The inclusion of deleterious or prohibited material clauses for building contracts and professional appointment documents is common throughout the construction industry. While it is thought that these types of clauses will differ slightly from contract to contract, the common intention behind all of them is to prohibit the use of unsuitable or dangerous materials during construction projects.
Partner at Rosling King LLP, Jonathan Hyndman has been exploring the central legal issues that construction contract parties must consider when negotiating what provisions are being made for prohibited materials. Deleterious material is defined as those which are capable of causing damage or harm to an individual, the environment or to buildings and infrastructure. While there is legislation in place to limit or prevent the use of known hazardous materials, it is inevitable that is legislation will require addition as more deleterious materials are identified. In some cases, when the material is used, it is not known to be problematic and it is only later that more harmful effects become known to us. An example of this is the fatal use of asbestos in building projects and the use of polyethylene cores in cladding products.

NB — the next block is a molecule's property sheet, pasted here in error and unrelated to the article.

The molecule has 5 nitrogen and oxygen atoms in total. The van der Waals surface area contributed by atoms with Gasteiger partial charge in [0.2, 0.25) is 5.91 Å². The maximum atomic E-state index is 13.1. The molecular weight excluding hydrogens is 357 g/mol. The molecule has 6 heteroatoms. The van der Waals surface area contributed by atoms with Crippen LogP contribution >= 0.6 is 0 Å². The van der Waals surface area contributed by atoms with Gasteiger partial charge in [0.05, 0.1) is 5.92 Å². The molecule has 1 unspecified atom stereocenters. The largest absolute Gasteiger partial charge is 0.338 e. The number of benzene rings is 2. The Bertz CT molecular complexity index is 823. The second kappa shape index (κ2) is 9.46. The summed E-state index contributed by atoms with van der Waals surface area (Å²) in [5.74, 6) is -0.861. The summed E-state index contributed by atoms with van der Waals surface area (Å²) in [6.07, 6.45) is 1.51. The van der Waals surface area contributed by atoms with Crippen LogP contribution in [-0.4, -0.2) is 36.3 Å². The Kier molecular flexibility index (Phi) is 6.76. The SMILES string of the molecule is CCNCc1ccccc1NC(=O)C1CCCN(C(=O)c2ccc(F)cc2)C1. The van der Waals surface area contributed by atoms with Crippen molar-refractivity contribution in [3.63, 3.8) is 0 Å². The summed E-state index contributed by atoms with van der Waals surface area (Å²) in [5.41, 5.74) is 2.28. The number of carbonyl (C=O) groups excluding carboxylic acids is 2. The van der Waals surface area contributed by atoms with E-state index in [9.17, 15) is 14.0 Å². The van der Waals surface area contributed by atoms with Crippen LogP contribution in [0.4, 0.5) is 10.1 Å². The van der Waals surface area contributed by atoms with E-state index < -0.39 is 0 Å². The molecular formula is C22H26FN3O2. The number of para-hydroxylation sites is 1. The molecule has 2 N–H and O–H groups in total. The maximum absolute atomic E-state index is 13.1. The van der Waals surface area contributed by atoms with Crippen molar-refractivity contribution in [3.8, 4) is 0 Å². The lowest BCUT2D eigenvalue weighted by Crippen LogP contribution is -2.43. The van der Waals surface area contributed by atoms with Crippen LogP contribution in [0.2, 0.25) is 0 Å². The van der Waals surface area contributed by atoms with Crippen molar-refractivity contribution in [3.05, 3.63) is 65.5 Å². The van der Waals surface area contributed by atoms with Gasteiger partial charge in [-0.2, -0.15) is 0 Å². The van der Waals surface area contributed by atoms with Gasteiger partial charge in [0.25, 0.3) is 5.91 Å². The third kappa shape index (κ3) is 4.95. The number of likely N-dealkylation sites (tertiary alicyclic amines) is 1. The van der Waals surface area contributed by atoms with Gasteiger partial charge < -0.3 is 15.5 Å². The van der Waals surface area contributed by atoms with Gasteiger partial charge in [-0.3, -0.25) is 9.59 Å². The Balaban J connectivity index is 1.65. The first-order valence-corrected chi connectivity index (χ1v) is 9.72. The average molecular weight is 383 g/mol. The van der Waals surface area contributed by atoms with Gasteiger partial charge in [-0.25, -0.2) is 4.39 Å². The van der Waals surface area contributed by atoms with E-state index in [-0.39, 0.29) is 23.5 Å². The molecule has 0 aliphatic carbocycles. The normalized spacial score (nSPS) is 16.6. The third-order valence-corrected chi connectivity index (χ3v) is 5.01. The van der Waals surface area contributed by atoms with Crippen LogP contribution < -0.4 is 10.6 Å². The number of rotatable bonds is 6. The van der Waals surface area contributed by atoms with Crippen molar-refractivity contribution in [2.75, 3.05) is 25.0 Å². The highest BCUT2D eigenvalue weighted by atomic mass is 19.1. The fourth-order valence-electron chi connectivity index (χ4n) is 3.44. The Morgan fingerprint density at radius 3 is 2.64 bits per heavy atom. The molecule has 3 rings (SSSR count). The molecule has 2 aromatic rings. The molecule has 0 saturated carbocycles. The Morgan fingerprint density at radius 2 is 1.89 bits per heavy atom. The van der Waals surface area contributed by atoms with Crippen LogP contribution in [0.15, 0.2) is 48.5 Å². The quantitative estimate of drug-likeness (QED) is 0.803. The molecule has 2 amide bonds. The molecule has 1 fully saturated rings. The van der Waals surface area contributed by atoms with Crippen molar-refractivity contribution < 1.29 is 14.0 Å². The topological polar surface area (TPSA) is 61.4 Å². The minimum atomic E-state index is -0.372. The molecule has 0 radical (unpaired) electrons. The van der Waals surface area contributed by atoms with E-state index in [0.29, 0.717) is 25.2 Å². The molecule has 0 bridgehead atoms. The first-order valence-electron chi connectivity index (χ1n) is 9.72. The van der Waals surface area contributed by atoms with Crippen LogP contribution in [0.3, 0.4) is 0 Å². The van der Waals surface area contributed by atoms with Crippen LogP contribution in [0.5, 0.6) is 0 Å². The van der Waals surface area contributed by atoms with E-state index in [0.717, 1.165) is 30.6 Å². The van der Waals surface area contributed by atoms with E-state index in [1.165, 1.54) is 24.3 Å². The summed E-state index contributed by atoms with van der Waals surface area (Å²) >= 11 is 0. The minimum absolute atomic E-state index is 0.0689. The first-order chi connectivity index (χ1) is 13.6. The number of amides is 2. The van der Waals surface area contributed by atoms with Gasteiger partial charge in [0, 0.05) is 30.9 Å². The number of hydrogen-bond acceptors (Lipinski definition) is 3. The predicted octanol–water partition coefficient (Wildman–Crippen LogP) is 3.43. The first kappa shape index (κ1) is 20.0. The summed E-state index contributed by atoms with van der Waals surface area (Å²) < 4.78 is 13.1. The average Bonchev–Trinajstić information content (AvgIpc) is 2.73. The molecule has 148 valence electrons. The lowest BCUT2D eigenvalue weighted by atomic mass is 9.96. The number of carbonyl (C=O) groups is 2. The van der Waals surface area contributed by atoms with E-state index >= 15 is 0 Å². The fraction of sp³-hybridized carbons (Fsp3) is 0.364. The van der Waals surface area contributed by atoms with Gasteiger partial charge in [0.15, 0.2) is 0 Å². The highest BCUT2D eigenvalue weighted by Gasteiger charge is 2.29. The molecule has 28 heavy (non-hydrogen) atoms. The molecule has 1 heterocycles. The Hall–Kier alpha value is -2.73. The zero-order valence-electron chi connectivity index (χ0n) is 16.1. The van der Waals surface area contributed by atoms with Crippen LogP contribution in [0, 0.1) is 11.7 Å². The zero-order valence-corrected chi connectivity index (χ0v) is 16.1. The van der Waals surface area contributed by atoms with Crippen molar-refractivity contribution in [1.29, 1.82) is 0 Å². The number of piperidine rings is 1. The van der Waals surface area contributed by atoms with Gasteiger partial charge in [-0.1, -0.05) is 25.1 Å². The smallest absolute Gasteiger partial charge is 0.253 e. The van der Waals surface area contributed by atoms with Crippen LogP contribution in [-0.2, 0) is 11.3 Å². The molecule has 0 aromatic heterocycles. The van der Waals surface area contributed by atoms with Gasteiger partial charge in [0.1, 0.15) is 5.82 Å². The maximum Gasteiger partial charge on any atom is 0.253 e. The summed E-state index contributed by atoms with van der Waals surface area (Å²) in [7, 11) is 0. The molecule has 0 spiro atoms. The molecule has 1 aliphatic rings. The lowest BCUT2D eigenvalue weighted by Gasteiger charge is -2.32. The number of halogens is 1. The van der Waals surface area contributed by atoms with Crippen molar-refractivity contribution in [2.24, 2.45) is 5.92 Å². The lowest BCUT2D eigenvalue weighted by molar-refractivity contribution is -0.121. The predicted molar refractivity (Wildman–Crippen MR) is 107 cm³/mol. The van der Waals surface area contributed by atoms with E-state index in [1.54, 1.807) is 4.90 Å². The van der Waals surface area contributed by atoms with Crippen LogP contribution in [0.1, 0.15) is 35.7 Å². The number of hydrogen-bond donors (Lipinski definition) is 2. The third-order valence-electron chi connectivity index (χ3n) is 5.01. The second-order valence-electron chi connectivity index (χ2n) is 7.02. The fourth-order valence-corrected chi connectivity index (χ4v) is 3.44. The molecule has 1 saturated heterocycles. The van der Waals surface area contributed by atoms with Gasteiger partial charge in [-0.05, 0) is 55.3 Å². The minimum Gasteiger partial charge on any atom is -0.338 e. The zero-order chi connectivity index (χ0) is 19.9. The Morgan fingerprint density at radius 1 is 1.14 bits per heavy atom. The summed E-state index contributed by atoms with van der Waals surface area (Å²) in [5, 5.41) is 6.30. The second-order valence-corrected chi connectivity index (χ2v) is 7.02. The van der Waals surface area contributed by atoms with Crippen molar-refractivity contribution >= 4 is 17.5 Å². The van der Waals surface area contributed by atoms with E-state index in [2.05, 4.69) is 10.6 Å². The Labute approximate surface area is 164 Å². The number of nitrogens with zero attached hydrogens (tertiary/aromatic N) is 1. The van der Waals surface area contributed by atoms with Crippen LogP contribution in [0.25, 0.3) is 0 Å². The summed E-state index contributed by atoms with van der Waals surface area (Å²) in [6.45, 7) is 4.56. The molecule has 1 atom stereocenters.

Concern over a material’s suitability or reliability can also be cause to warrant its prohibition on a project. Therefore, it is vital that developers, consultants and contractors consider the specific circumstances of the individual project while exploring and negotiating the scope of the obligation not to specify or use prohibited materials.
When it comes to the law it is vital that, when negotiating a contract, the extent of the definition of prohibited materials in the construction contract is considered. At the moment there is no standardised industry form and contracting parties are free to be as broad or as narrow as they see fit when drawing up a contract, with due regard to the nature and circumstances of the project.